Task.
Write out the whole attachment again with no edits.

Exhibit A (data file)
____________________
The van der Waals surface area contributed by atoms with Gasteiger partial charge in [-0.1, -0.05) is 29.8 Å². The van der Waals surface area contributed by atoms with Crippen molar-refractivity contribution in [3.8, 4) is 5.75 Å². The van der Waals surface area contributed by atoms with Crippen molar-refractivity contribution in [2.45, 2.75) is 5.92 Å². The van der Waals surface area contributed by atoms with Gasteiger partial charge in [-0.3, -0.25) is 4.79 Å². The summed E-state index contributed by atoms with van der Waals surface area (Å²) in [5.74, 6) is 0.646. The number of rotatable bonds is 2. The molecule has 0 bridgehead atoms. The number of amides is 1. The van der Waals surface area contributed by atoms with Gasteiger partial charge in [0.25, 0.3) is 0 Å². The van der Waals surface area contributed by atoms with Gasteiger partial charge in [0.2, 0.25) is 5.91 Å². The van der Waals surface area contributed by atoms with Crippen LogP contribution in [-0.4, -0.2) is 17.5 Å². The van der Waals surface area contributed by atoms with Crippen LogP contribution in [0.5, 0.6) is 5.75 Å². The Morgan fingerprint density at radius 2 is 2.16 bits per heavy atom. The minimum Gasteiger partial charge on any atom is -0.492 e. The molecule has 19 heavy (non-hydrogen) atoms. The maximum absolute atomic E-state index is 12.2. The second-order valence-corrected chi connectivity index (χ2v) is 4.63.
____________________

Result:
The van der Waals surface area contributed by atoms with Gasteiger partial charge in [-0.1, -0.05) is 29.8 Å². The van der Waals surface area contributed by atoms with Crippen molar-refractivity contribution in [3.8, 4) is 5.75 Å². The van der Waals surface area contributed by atoms with Crippen molar-refractivity contribution in [2.45, 2.75) is 5.92 Å². The van der Waals surface area contributed by atoms with Gasteiger partial charge in [-0.3, -0.25) is 4.79 Å². The summed E-state index contributed by atoms with van der Waals surface area (Å²) in [5.74, 6) is 0.646. The number of rotatable bonds is 2. The molecule has 0 bridgehead atoms. The number of amides is 1. The van der Waals surface area contributed by atoms with Gasteiger partial charge in [0.25, 0.3) is 0 Å². The van der Waals surface area contributed by atoms with Gasteiger partial charge in [0.2, 0.25) is 5.91 Å². The van der Waals surface area contributed by atoms with Crippen LogP contribution in [-0.4, -0.2) is 17.5 Å². The van der Waals surface area contributed by atoms with Crippen LogP contribution in [0.5, 0.6) is 5.75 Å². The Morgan fingerprint density at radius 2 is 2.16 bits per heavy atom. The minimum Gasteiger partial charge on any atom is -0.492 e. The molecule has 19 heavy (non-hydrogen) atoms. The maximum absolute atomic E-state index is 12.2. The second-order valence-corrected chi connectivity index (χ2v) is 4.63.